It’s no secret that many people graduate from college and graduate schools in deep debt. Tuition can run $30,000 or more per year, and many students take out extra loans to cover books, rent, and personal expenses during school. After graduation, they may take on more debt to cover living expenses while looking for a job. It is not uncommon to owe tens or even hundreds of thousands dollars of debt by the time you graduate, especially if you earned a graduate degree.
There are many ways to think about paying off your loans. How quickly you are able to do it depends in large part on your salary, but even if you’re not making bank, you can create a plan to pay down your loans quickly by setting your priorities and managing expenses.
Paying my loans off earlier than they were due was a priority for me because while I was fortunate to get a great job, I graduated with my law degree during the Great Recession and had no idea how long it would last. I also didn’t want to have to make all my career choices based on money while my loans were hanging over my head.
So here are the five steps I took.
1. I set my priorities.
- Obviously you want to pay down your student loan debt. But what else do you want to prioritize? Retirement? General savings? A down payment for house? A wedding fund?
- Here’s what I did:
- My priority was to get out of debt quickly while creating an emergency fund and saving for retirement.
- Retirement savings were important to me not only because one day I would actually like to retire but also because funneling money into my 401k earned me some tax savings.
- An emergency fund was important to me because I essentially had no savings when I graduated and moved to a very expensive city. Also, the economy had tanked, which didn’t exactly make me feel very good about my job security. The thought of getting laid off without any money in savings to tide me over was terrifying.
- I was also willing to prioritize paying off my loans even if it meant adding years to the timeline to buy a house or make other large expenditures.
2. I figured out my monthly budget.
- In order to figure out how much you can afford to pay each month on your loans, you need to understand how much money you have coming in every month and how much you have going out.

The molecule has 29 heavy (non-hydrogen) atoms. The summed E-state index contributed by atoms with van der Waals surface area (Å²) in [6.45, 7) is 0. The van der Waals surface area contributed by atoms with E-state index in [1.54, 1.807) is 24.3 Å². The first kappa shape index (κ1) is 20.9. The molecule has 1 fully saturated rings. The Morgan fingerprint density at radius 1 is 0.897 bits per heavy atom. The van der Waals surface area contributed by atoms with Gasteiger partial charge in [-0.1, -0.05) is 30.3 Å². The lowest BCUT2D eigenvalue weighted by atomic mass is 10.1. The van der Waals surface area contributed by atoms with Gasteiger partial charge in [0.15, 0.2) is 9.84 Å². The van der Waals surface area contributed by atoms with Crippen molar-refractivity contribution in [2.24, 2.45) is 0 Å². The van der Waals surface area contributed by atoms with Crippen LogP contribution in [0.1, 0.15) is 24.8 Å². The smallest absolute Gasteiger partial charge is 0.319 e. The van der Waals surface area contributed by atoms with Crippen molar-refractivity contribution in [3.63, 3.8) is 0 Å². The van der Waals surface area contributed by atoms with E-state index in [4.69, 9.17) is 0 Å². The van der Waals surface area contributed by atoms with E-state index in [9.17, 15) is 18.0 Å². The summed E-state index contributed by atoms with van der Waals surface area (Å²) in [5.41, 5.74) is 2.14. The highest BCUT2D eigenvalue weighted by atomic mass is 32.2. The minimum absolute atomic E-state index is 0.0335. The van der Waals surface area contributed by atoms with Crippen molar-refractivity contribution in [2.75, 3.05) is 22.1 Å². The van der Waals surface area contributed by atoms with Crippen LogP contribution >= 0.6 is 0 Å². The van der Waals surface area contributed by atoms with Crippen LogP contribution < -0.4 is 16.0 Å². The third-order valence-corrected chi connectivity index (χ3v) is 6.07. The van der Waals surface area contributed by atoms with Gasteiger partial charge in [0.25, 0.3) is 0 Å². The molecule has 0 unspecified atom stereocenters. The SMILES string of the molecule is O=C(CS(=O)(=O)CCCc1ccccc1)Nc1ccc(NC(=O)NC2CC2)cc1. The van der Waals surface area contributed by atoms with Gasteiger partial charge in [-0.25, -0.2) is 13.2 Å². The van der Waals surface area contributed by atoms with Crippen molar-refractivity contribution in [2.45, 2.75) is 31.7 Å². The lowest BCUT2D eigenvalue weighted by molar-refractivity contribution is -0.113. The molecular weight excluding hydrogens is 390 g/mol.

- There are lots of different tools you can use from websites like Mint.com, software like You Need a Budget, or old fashioned pen and paper.
- Once you get a sense for your monthly cash outlay, figure out where you can cut back on expenses or ways to make more money, even if it’s as simple as taking advantage of windfalls like yearly bonuses or credit card reward points.
- When cutting expenses, think big and small. We’ve all read the articles promising a debt-free life by cutting out your morning latte or your avocado toast and putting that money toward your debt. Over time, that will certainly help you reach your goal. But making a one-time decision to rent a cheaper apartment is also a simple solution with big rewards. You may find that keeping your fixed expenses low will do more for your bottom line than lots of little changes.
- Here’s what I did:
- I am not a great line-item budgeter. I would rather focus on big-picture items.
- So first, I rented an apartment in a cheaper neighborhood with a roommate.
- Then I gave myself a set amount of spending money per month, across all “categories” (entertainment, restaurants, groceries, clothing, etc.) and I kept that money in a separate amount from the account where my paychecks were deposited.
- Using a separate account helped with the temptation to overspend. I used the debit card tied to this account for all of my monthly expenses.
- Another easy way for me to avoid over-spending was to shop online for groceries and household items. It’s so easy to wander into a store for one item and walk out with three! Those little trips add up.
- A bonus of this plan was that I could take advantage of online shopping programs like Ebates (now Rakuten) to get money back over time. It does not add up to a lot, but every little bit counts when you’re staring down mountains of debt.
3. I set a goal.
- Once you understand where your money is going and where you can cut expenses, set a goal. This is the amount of money you are planning to pay each month to your loans, beyond the minimum payment.
- How much can you afford to pay on your loans per month? Be realistic but aggressive.
- Think about the speed and manner in which you want to pay off your loans. Do you want to focus on your smallest loan first? Or pay them off in order of highest interest to lowest interest in order to save more over time?
- Here’s what I did: